I'm just suggesting: if you are evaluating CMS frameworks, don't choose a solution because it is built with your preferred programming language or framework but consider also other existing solutions. Don't choose a project because you were able to change the logo and few colours quickly. You should evaluate the main available solutions and after that choose the best fit for you... and be prepared to change technology if needed.

Change attitude also means continuously searching for something of better, find new opportunities, learning something of new, learn new development pratices, get involved in other open source communities: it is definitively a good thing. You are not disrupting your existing knowledge, you are improving your experience and enlarging your knowledge. So don't be scared, choose the best for you and be open minded!

Another hint: don't be tempted to write from scratch a new CMS unless you are know well what you are doing and/or you have a good budget with dozens of experienced developers. Still having the idea of writing your new CMS from scratch?! Have a look at how many contributors and how many years are needed before an open source CMS it is considered stable with a good feature set and then decide. Don't reinvent the wheel!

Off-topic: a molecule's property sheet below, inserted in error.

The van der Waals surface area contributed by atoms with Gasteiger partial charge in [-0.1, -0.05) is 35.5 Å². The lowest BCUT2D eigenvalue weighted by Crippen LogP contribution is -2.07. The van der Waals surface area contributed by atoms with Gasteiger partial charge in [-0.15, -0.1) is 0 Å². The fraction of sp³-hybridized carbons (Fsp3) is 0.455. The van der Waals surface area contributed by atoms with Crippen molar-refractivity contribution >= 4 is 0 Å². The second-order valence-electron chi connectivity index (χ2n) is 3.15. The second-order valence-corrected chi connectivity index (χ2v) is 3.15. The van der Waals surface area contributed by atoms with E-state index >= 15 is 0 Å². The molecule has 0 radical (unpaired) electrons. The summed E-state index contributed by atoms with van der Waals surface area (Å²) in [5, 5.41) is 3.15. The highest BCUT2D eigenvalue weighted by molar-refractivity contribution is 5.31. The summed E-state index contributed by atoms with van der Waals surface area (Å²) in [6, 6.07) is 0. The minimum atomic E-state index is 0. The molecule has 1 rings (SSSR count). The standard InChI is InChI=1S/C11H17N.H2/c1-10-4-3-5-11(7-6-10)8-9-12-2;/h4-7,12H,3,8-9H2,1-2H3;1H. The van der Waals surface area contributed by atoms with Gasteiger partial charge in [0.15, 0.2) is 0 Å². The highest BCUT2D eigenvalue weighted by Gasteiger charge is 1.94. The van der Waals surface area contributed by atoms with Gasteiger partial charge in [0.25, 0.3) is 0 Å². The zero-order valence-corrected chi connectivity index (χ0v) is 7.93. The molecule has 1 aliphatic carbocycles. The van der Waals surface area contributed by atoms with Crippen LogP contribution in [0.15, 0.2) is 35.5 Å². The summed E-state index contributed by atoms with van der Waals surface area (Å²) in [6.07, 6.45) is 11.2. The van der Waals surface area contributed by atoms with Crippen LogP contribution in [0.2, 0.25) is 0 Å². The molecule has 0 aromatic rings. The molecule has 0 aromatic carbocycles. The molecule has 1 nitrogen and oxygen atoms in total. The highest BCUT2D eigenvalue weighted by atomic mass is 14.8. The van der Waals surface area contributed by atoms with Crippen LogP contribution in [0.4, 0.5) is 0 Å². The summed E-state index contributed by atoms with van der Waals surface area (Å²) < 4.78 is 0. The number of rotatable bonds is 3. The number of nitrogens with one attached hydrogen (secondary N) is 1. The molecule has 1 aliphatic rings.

Or if you don't want to learn another framework or programming language but you found the best fit for you: hire a consultant but always choose the best.

PS: if you like adventure and you chose a RDBMS based solution like Kotti you have another option: you can follow a hybrid approach.

This way you can use Kotti as a private content management area and implement your public website with the technology or frontend tools you like exposing data marked as published on the database. There are a lot of benefits due to backend decoupled from the frontend.

Maybe I'll talk about a similar successful case history built with this technique in an another blog post. Stay tuned with @davidemoro.

Update 20150720 - hybrid approach